Minstrel Banjo

For enthusiasts of early banjo

How did we all end up playing in G/D and why do we do it????

Is this a "pot roast"??

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After sending it I thought, "I shouldn't presume to know what Wes meant!", but I guess it was Ok.
As I said before, I've often heard fiddlers say they don't play in the flat keys because they are difficult.
I say, that the flat keys are difficult because they don't play in them.......and they are missing out on some good tunes.

Looking for some unrelated information I came across something of interest for this discussion.  This one had skipped my mind.

It is Albert Baur's 26th letter to the Stewart Journal.  For those who don't know the name, Baur was one of the few soldiers who fought on the ACW that we can actually place a banjo in his hands during the war.

He was also very accurate in his dates as he wrote the date on the corner of every piece of paper he received or wrote (there is still some of this extant including some Frank Converse manuscript).  Because of this he is very reliable in his reminiscences.

This letter covers this very topic by someone who lived though it.

Also of interest is his statement about the man who wrote the Briggs' tutor.  Earlier in his letters he said that Frank Converse told him he wrote it.  Now in this letter he claims that the man who wrote it is still living and known to all banjo lovers.  He and Converse were friends and kept in touch.  Evidence points strongly towards Converse being the true author of the Briggs tutor.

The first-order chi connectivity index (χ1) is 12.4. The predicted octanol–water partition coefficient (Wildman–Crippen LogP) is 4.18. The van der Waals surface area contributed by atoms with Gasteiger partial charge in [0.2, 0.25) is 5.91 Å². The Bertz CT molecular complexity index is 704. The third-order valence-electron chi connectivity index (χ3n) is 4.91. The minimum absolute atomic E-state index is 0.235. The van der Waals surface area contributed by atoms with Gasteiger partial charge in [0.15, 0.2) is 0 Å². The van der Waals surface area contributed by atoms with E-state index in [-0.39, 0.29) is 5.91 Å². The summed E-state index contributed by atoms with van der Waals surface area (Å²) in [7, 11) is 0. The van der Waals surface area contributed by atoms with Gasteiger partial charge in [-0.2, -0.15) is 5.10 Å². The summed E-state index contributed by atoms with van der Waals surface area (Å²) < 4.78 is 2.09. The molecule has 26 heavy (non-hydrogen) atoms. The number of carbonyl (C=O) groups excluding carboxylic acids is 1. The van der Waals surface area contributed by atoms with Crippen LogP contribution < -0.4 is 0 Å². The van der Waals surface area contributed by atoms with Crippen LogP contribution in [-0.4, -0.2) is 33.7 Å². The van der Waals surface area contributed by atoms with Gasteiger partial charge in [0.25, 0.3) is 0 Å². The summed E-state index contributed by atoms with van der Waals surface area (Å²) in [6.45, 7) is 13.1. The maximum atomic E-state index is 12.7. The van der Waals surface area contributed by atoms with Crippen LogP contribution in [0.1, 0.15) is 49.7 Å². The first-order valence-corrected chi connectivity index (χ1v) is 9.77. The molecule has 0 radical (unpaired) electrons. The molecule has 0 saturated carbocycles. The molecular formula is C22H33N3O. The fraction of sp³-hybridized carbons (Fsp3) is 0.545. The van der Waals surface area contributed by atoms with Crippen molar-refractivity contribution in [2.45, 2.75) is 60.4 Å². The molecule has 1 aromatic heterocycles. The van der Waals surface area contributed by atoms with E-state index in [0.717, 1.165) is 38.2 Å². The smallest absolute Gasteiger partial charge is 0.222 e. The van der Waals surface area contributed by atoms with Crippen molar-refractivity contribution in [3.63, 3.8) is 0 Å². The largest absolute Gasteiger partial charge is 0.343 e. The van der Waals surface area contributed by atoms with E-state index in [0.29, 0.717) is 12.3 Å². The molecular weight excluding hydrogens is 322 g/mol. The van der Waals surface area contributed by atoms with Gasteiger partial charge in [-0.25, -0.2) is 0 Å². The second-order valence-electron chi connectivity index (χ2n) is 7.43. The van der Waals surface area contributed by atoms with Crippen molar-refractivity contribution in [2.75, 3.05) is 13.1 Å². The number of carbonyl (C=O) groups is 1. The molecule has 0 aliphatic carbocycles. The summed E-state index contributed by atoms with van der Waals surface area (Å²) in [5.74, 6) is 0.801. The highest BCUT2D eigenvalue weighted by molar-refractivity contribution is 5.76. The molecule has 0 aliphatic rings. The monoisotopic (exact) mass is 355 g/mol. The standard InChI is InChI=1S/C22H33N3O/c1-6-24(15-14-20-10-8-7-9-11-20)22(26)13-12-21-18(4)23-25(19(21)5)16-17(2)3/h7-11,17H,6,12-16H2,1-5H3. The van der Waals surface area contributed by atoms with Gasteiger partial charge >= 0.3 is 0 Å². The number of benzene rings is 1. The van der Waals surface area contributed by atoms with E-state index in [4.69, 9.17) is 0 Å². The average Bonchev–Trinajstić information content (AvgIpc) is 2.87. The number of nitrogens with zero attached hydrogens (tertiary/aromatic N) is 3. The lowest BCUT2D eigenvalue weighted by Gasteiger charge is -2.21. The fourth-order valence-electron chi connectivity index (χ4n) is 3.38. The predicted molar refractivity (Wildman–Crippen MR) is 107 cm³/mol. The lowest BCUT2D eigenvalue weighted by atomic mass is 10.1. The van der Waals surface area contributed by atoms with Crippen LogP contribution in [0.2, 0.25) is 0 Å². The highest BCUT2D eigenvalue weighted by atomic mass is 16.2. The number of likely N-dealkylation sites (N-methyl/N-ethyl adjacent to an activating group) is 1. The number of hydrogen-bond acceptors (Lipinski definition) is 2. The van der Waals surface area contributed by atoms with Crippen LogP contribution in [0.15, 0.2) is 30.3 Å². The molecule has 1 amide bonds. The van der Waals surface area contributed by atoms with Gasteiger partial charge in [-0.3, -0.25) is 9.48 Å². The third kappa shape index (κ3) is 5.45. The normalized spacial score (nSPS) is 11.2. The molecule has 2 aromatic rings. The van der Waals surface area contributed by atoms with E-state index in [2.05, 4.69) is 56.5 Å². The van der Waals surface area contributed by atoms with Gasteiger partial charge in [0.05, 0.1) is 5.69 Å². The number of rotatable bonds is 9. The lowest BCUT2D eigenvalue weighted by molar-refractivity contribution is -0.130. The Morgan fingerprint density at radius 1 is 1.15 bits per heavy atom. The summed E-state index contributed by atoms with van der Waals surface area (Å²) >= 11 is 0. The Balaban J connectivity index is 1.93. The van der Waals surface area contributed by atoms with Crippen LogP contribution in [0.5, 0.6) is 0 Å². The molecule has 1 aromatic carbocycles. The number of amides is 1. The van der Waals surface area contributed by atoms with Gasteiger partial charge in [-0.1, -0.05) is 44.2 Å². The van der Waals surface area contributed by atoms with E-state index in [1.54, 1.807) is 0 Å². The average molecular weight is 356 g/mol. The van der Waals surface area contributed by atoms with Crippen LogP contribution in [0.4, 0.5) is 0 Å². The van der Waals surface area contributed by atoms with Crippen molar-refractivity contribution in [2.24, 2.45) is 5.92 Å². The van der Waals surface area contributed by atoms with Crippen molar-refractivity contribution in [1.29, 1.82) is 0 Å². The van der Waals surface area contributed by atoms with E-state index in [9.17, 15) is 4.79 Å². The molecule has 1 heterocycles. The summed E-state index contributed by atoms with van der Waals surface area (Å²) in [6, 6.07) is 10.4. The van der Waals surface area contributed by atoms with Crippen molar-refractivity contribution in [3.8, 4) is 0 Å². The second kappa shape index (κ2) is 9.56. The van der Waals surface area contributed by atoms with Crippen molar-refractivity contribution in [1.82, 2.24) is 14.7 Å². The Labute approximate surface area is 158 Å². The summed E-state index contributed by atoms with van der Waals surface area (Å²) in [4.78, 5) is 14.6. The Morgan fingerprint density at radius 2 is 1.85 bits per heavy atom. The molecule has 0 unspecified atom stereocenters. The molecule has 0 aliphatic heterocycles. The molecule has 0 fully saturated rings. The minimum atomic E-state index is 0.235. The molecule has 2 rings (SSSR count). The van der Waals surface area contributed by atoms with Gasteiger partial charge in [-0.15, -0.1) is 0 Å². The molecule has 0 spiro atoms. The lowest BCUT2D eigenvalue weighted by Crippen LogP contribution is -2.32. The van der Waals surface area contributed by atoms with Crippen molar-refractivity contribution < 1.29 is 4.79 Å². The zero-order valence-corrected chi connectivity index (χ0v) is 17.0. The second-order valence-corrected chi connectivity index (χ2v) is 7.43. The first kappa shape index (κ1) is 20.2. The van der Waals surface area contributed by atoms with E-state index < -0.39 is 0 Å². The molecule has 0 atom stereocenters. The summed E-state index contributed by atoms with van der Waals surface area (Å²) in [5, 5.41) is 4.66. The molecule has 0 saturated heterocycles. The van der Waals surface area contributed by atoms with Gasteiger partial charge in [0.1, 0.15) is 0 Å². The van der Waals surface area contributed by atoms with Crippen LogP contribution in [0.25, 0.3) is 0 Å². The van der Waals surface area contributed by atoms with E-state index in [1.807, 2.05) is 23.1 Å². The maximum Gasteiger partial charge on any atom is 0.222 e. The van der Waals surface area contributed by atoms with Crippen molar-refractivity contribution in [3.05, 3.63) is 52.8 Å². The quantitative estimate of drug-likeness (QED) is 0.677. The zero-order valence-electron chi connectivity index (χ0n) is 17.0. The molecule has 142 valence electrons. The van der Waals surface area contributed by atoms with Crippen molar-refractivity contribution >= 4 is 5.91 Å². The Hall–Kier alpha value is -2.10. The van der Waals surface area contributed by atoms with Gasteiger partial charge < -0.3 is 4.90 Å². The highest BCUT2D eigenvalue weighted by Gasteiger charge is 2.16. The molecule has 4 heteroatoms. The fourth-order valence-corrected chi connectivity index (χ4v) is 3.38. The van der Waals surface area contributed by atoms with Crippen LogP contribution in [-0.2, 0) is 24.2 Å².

Please read it and we can discuss it some more!

Attachments:

That was a good read. We should have looked at it when we were discussing the G/D and A/E thing. He certainly does not mention Briggs' as though it had little to do with the way the banjo was played back then. Interesting that he says Briggs as G/D was the exception.

Or.....let's keep it going. It's a great topic.

Where was 'A' and when?   When did 440 become 'A'?  It seems this would be part of the discussion and I'm thinking it must've been and I missed it.  I confess that I didn't read this thread that closely.

I tell ya, I am really enjoying my instrument in E / A.  The response, tone, and intonation difference is notable.

I think you carry a couple with you....just like a harmonica player


This is such a good read. I encourage everybody to check this out. E/A.....WAY more common.

Joel Hooks said:

Looking for some unrelated information I came across something of interest for this discussion.  This one had skipped my mind.

It is Albert Baur's 26th letter to the Stewart Journal.  For those who don't know the name, Baur was one of the few soldiers who fought on the ACW that we can actually place a banjo in his hands during the war.

He was also very accurate in his dates as he wrote the date on the corner of every piece of paper he received or wrote (there is still some of this extant including some Frank Converse manuscript).  Because of this he is very reliable in his reminiscences.

This letter covers this very topic by someone who lived though it.

Also of interest is his statement about the man who wrote the Briggs' tutor.  Earlier in his letters he said that Frank Converse told him he wrote it.  Now in this letter he claims that the man who wrote it is still living and known to all banjo lovers.  He and Converse were friends and kept in touch.  Evidence points strongly towards Converse being the true author of the Briggs tutor.

Please read it and we can discuss it some more!

Thanks Joel that is quite informative.

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